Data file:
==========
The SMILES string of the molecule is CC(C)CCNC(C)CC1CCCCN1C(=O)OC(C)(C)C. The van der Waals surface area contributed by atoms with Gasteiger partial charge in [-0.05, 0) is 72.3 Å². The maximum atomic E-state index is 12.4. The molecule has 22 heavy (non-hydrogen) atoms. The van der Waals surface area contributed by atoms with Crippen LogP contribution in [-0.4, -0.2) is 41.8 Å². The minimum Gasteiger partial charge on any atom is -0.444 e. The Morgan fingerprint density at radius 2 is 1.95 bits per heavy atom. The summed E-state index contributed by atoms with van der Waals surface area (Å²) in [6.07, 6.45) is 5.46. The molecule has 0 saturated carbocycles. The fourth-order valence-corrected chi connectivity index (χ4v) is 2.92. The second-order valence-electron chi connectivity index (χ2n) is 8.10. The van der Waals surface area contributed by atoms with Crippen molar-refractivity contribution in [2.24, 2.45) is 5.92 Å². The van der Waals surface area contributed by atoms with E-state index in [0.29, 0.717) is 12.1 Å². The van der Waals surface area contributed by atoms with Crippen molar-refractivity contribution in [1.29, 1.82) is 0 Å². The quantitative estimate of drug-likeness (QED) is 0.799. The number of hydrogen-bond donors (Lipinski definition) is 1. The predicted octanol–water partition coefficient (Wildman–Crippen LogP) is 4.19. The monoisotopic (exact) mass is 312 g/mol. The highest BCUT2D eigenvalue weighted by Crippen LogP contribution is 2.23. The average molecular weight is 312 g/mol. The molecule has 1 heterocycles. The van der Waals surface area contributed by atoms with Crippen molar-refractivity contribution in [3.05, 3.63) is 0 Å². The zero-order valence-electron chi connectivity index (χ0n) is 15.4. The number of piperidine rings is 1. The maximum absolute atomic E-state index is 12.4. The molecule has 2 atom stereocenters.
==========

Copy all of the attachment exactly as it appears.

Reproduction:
The SMILES string of the molecule is CC(C)CCNC(C)CC1CCCCN1C(=O)OC(C)(C)C. The van der Waals surface area contributed by atoms with Gasteiger partial charge in [-0.05, 0) is 72.3 Å². The maximum atomic E-state index is 12.4. The molecule has 22 heavy (non-hydrogen) atoms. The van der Waals surface area contributed by atoms with Crippen LogP contribution in [-0.4, -0.2) is 41.8 Å². The minimum Gasteiger partial charge on any atom is -0.444 e. The Morgan fingerprint density at radius 2 is 1.95 bits per heavy atom. The summed E-state index contributed by atoms with van der Waals surface area (Å²) in [6.07, 6.45) is 5.46. The molecule has 0 saturated carbocycles. The fourth-order valence-corrected chi connectivity index (χ4v) is 2.92. The second-order valence-electron chi connectivity index (χ2n) is 8.10. The van der Waals surface area contributed by atoms with Crippen molar-refractivity contribution in [2.24, 2.45) is 5.92 Å². The van der Waals surface area contributed by atoms with E-state index in [0.29, 0.717) is 12.1 Å². The van der Waals surface area contributed by atoms with Crippen molar-refractivity contribution in [1.29, 1.82) is 0 Å². The quantitative estimate of drug-likeness (QED) is 0.799. The number of hydrogen-bond donors (Lipinski definition) is 1. The predicted octanol–water partition coefficient (Wildman–Crippen LogP) is 4.19. The monoisotopic (exact) mass is 312 g/mol. The highest BCUT2D eigenvalue weighted by Crippen LogP contribution is 2.23. The average molecular weight is 312 g/mol. The molecule has 1 heterocycles. The van der Waals surface area contributed by atoms with Crippen molar-refractivity contribution in [3.05, 3.63) is 0 Å². The zero-order valence-electron chi connectivity index (χ0n) is 15.4. The number of piperidine rings is 1. The maximum absolute atomic E-state index is 12.4. The molecule has 2 atom stereocenters.